Csikszentmihalyi has published a contrary opinion: “Researchers who study the development of talents have concluded that to learn any complex skill well takes about 10,000 hours of practice. . . . And the practice can be very boring and unpleasant. While this state of affairs is all too often true, the consequences are by no means self-evident.” Csikszentmihalyi goes on to share a personal story that helps explain his perspective. In Hungary, where he grew up, on the tall wooden gate at the entrance to the local elementary school, hung a sign that read: The roots of knowledge are bitter, but its fruits are sweet. This always struck him as deeply untrue: “Even when the learning is hard,” he writes, “it is not bitter when you feel that it is worth having, that you can master it, that practicing what you learned will express who you are and help you achieve what you desire.”
So who’s right?
As fate would have it, the same summer Csikszentmihalyi was visiting, Ericsson was also in town. I arranged for them to debate the topic of “passion and world-class performance” before an audience of about eighty educators.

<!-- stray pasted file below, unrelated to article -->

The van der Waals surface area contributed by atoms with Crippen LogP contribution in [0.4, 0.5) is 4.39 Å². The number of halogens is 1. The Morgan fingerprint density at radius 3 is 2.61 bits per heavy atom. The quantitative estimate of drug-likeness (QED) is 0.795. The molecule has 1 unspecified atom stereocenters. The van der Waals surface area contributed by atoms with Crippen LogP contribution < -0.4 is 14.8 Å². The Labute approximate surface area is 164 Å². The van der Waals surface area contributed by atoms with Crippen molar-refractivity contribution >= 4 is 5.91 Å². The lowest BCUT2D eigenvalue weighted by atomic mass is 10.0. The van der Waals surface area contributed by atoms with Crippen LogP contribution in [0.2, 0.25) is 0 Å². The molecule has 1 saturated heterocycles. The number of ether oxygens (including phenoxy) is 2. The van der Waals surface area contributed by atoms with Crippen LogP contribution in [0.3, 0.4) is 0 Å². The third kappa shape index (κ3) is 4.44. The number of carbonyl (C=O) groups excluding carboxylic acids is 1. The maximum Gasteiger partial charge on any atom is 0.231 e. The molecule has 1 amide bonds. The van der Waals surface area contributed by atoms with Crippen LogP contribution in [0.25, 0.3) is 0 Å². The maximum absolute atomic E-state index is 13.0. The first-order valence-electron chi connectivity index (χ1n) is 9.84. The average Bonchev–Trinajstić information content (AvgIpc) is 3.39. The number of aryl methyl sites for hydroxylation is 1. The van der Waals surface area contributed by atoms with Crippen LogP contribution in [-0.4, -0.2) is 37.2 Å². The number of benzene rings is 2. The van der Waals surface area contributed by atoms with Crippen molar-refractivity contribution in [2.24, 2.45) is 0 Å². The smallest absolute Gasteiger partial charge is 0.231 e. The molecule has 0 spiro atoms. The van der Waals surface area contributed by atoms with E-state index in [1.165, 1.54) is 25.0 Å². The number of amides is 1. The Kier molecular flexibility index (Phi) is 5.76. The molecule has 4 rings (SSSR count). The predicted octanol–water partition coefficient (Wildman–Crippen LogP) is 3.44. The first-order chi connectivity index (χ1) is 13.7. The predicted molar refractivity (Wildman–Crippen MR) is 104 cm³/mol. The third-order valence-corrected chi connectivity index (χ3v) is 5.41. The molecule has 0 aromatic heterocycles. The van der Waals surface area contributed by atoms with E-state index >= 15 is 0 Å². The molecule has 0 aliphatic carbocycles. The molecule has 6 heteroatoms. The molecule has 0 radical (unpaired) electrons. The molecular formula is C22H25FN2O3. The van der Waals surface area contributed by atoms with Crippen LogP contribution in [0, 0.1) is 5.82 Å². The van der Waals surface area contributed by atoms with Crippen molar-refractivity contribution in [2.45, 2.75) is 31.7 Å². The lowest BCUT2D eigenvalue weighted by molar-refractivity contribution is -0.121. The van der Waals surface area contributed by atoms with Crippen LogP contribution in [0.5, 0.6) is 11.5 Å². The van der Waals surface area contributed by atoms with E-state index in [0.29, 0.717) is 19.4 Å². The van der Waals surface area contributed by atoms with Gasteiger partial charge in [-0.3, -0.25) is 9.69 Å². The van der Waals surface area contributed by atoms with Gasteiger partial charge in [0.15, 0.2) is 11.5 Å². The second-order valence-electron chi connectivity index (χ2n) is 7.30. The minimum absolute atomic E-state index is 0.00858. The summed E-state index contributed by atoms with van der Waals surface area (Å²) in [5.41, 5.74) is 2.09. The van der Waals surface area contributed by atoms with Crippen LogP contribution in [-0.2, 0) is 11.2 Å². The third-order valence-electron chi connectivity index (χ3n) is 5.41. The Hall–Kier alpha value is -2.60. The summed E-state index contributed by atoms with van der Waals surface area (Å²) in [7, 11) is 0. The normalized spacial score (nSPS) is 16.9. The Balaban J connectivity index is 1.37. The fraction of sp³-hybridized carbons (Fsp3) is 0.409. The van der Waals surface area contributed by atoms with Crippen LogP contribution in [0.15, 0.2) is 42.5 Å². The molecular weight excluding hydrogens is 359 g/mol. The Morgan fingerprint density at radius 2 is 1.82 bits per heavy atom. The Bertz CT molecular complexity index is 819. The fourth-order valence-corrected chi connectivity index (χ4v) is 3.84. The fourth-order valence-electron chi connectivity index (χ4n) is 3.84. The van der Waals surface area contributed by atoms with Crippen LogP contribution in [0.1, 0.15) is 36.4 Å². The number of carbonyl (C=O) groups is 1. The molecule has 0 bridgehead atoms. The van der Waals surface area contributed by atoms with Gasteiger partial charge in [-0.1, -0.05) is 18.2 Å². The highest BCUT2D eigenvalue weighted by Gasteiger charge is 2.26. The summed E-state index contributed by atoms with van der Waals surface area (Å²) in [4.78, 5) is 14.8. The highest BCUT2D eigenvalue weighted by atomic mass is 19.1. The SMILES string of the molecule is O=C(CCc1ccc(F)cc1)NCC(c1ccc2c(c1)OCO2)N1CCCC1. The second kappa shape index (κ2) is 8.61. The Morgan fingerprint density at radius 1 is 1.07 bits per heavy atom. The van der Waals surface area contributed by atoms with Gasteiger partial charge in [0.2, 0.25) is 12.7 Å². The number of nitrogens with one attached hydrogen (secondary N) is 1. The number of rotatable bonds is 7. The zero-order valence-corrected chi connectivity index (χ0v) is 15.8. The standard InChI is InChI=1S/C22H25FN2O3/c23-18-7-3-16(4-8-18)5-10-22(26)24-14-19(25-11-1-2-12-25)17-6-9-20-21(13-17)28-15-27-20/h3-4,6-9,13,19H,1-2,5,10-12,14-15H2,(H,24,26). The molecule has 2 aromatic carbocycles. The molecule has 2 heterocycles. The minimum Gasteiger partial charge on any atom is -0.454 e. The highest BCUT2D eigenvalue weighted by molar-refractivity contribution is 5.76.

When they sat down at the table in the front of the lecture hall, I realized that the two men are near-perfect doppelgängers. Both are tall and solidly built. Both are European by birth, with slight accents that somehow make them seem even more eminent and scholarly. Both sport close-cropped beards, and though only Csikszentmihalyi’s has gone all white, either man would be a good choice if you were looking for someone to play Santa Claus.
On the day of the panel, I was a little anxious. I don’t like conflict—even when it’s not mine.
It turns out I had nothing to worry about. The proponents of deliberate practice versus flow behaved as perfect gentlemen. No insults were exchanged. There wasn’t even a hint of disrespect.
Instead, Ericsson and Csikszentmihalyi sat shoulder to shoulder, each taking the microphone when it was their turn, each methodically summarizing decades of research supporting starkly contrasting perspectives. When one was speaking, the other appeared to listen intently. And then the microphone would change hands. So it went for ninety minutes.
Do experts suffer, I wanted to know. Or are they ecstatic?
Somehow, the dialogue I hoped would resolve this conundrum played out as two separate presentations—one on deliberate practice and the other on flow—spliced together.